It was thought that a war would be decided in the opening phases and therefore who ever got into the field first and assembled the largest army in the sh... ... middle of paper ... ...;By 1914 the system of diplomacy in Europe had broken down. Statesmen were thinking of war as a preventative measure rather than a last resort. Lloyd George remarked that Europe “stumbled and staggered into war” (Reasons for War 3). World War 1 was a result of aggression and tension in Europe; all of Europe played a part in the outbreak of war not just Germany. World War 1 had many complex causes rather than one main one.
Since the late 19th century and early 20th century, there has been major tension within Europe. With many countries making alliances, building up better and stronger navies or armies and fighting over land was all recipe for disaster and ultimately led to a World War. In 1871 when Germany unified, many tensions grew in Europe as other countries such as Russia and France saw this young power house country coming through. Germany was not only wealthy, it was industrialized, had lots of resources, a very strong economy and a few years after unification became one of the super power countries. This made other European powers such as Britain, France and Russia threatened.
One could see alliances escalating the the amount of countries in the war, an extreme amount of nationalism, and tensions over colonies and technological advances. All of these ultimately led to commencement of World War I. First, and possibly one of the most crucial of all the reasons, was alliances. The Great War started off slowly, but it started a chain reaction that slowly brought most of Europe into it. The two sides in this war were the Allied forces which consisted of Britain, Russia, the United States, and a few more while the other side was the Central Powers which had Germany, Austria-Hungary, Bulgaria, and Turkey.
The foundation of entangling alliances between 1881 and 1917 directly generated World War I by the increasing rivalries, growing national self-interest, and the drawing of nation’s into conflict. The rivalries amongst the entangled alliances were a rigorous cause of World War I. Starting in 1882, the main central powers of Europe were separated into two fundamental groups that were highly against each other. The first group, the Triple Alliance, formed in 1882, brought together Germany, Austria-Hungary, and Italy. In reaction, France, Great Britain, and Russia formed the Triple Entente in 1907.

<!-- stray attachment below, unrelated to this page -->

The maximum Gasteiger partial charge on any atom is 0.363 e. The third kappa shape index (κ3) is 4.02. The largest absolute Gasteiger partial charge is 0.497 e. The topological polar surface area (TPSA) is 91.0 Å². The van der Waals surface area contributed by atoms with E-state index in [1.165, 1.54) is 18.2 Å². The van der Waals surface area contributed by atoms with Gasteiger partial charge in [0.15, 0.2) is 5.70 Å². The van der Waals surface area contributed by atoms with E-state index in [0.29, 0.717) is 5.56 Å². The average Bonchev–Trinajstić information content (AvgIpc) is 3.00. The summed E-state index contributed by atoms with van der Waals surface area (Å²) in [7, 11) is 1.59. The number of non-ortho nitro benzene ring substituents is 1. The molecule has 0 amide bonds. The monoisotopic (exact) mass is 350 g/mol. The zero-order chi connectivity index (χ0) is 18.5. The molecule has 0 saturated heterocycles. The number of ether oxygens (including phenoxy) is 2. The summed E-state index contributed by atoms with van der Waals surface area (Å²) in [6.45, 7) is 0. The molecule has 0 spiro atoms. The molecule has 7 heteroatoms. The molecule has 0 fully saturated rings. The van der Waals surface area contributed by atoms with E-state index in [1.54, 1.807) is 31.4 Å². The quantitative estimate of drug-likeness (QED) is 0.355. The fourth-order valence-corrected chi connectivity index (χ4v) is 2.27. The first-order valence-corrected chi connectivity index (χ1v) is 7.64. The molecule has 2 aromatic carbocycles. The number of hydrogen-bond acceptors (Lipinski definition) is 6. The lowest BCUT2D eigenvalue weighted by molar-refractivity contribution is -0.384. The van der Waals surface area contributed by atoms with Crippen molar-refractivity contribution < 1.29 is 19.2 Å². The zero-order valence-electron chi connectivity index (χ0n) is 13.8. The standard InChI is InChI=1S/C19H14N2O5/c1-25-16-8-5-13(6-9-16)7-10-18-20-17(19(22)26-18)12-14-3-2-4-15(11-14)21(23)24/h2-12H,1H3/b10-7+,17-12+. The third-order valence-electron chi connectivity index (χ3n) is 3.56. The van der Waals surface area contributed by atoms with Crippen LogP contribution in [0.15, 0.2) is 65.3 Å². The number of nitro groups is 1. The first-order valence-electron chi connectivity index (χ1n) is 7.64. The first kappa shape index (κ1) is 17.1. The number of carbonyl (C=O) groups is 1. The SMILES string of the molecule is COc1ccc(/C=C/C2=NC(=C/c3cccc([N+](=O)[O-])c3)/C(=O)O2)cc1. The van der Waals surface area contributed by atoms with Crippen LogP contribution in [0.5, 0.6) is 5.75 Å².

Europe at War in 1914 Introduction The events that triggered the First World War began with an unlucky mistake. The First World War, which lasted from 1914 to 1918 known at the time as 'The Great War'. It involved more countries than any previous war. It introduced new technology into warfare, and caused destruction on an unequalled scale. It was 'total war', involving the mobilization, not just of vast armies, but of whole nations.
This was only the spark that started war in Europe; there were long term causes that contributed to the war and were the origins. This answer will explain the causes focusing on how they contributed to World War One and what the important links are between them. The Alliances not only contributed to war breaking out; it made the war last longer and become on a much larger scale; major political disputes would inevitably cause a large conflict. The alliances caused suspicion, fear, and tension among nations. The two camps were the Triple Entente (Britain, France and Russia) and the Triple Alliance (Germany, Italy and Austria-Hungary).
The Alliances, or Central Powers were formed by Germany, Austria-Hungary, and the Ottoman Empire. They were fighting for freedom against the Allies and for prestige on a global level. Each side had colonial possessions that were used to aid the war, impacting the globe. During the war, total decimation was the goal. By using trench warfare and poisonous gas, the world lost incredible amounts of lives.
As the alliance system divided Europe into opposing groups, each nation began to increase spending on its military. This set a belligerent mood in Europe as each nation was prepared to fight a war. A German officer once said "in time of peace, prepare for war," and that is exactly what European nations did, eventually leading to the Great War. Without a doubt, the one underlying cause of the three described above that was most responsible for World War I was the system of alliances.
This fostered Nationalism and thus helping to promote war. The real reason for World War One would be the combination of imperialism, the alliances, and militarism. All of these causes just stacked the tension between the European countries, making it so a war was bound to break out between them regardless. The blame for World War One itself cannot be put onto one country individually, due to all of them being participants in the war and all of them participating in the factors leading up to the war, intentionally or unintentionally. This war was inevitable because, after all, history repeats itself.
Propaganda effects of World War I During the early 1900s a new era of warfare emerged as governments began to employ all economic, technological and psychological resources available to defeat their enemies. This concept of Total War altered the direction of humanity and governments understanding in their allocation of resources. This essay will examine the relationship between propaganda used during World War I, its effect on the masses and the absolutely essential need for the success of such campaigns in obtaining military victory. While leaflet propaganda used during the war will be the main focus, considerations will be given to other forms to illuminate the necessity of understanding and utilizing the tools of this very powerful weapon. During World War I, propaganda was widespread in most countries.